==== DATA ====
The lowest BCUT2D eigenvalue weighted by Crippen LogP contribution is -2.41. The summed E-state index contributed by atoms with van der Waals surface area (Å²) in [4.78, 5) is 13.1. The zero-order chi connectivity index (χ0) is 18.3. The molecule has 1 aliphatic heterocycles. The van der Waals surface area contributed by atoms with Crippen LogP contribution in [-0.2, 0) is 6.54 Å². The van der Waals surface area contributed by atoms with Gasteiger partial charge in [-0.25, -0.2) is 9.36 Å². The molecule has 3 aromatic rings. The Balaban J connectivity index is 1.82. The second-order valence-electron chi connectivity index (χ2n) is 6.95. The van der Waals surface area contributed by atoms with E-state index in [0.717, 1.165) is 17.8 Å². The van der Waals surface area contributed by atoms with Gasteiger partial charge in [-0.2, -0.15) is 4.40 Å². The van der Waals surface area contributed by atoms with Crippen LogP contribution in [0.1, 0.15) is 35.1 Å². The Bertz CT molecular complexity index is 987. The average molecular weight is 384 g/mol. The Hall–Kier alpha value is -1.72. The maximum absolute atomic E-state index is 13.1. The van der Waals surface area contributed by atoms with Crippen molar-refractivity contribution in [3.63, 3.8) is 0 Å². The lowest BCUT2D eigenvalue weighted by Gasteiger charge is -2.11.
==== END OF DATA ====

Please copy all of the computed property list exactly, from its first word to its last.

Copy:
The lowest BCUT2D eigenvalue weighted by Crippen LogP contribution is -2.41. The summed E-state index contributed by atoms with van der Waals surface area (Å²) in [4.78, 5) is 13.1. The zero-order chi connectivity index (χ0) is 18.3. The molecule has 1 aliphatic heterocycles. The van der Waals surface area contributed by atoms with Crippen LogP contribution in [-0.2, 0) is 6.54 Å². The van der Waals surface area contributed by atoms with Gasteiger partial charge in [-0.25, -0.2) is 9.36 Å². The molecule has 3 aromatic rings. The Balaban J connectivity index is 1.82. The second-order valence-electron chi connectivity index (χ2n) is 6.95. The van der Waals surface area contributed by atoms with E-state index in [0.717, 1.165) is 17.8 Å². The van der Waals surface area contributed by atoms with Gasteiger partial charge in [-0.2, -0.15) is 4.40 Å². The van der Waals surface area contributed by atoms with Crippen LogP contribution in [0.1, 0.15) is 35.1 Å². The Bertz CT molecular complexity index is 987. The average molecular weight is 384 g/mol. The Hall–Kier alpha value is -1.72. The maximum absolute atomic E-state index is 13.1. The van der Waals surface area contributed by atoms with Crippen molar-refractivity contribution in [3.63, 3.8) is 0 Å². The lowest BCUT2D eigenvalue weighted by Gasteiger charge is -2.11.